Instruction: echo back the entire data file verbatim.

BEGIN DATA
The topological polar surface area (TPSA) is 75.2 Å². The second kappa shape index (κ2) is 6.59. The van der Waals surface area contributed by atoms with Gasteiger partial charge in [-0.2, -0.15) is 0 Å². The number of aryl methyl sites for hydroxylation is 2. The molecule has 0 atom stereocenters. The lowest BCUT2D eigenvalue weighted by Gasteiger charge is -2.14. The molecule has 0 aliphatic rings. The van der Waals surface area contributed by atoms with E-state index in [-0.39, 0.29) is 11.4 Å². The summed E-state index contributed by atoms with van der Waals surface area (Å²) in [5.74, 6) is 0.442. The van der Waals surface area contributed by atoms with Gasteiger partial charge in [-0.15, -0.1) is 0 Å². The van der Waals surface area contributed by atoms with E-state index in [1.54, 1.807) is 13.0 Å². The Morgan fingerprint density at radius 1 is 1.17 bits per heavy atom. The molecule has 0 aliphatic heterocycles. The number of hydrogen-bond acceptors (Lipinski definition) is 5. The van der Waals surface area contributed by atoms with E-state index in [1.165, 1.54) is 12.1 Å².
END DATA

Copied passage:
The topological polar surface area (TPSA) is 75.2 Å². The second kappa shape index (κ2) is 6.59. The van der Waals surface area contributed by atoms with Gasteiger partial charge in [-0.2, -0.15) is 0 Å². The number of aryl methyl sites for hydroxylation is 2. The molecule has 0 atom stereocenters. The lowest BCUT2D eigenvalue weighted by Gasteiger charge is -2.14. The molecule has 0 aliphatic rings. The van der Waals surface area contributed by atoms with E-state index in [-0.39, 0.29) is 11.4 Å². The summed E-state index contributed by atoms with van der Waals surface area (Å²) in [5.74, 6) is 0.442. The van der Waals surface area contributed by atoms with Gasteiger partial charge in [-0.15, -0.1) is 0 Å². The van der Waals surface area contributed by atoms with E-state index in [1.54, 1.807) is 13.0 Å². The Morgan fingerprint density at radius 1 is 1.17 bits per heavy atom. The molecule has 0 aliphatic heterocycles. The number of hydrogen-bond acceptors (Lipinski definition) is 5. The van der Waals surface area contributed by atoms with E-state index in [1.165, 1.54) is 12.1 Å².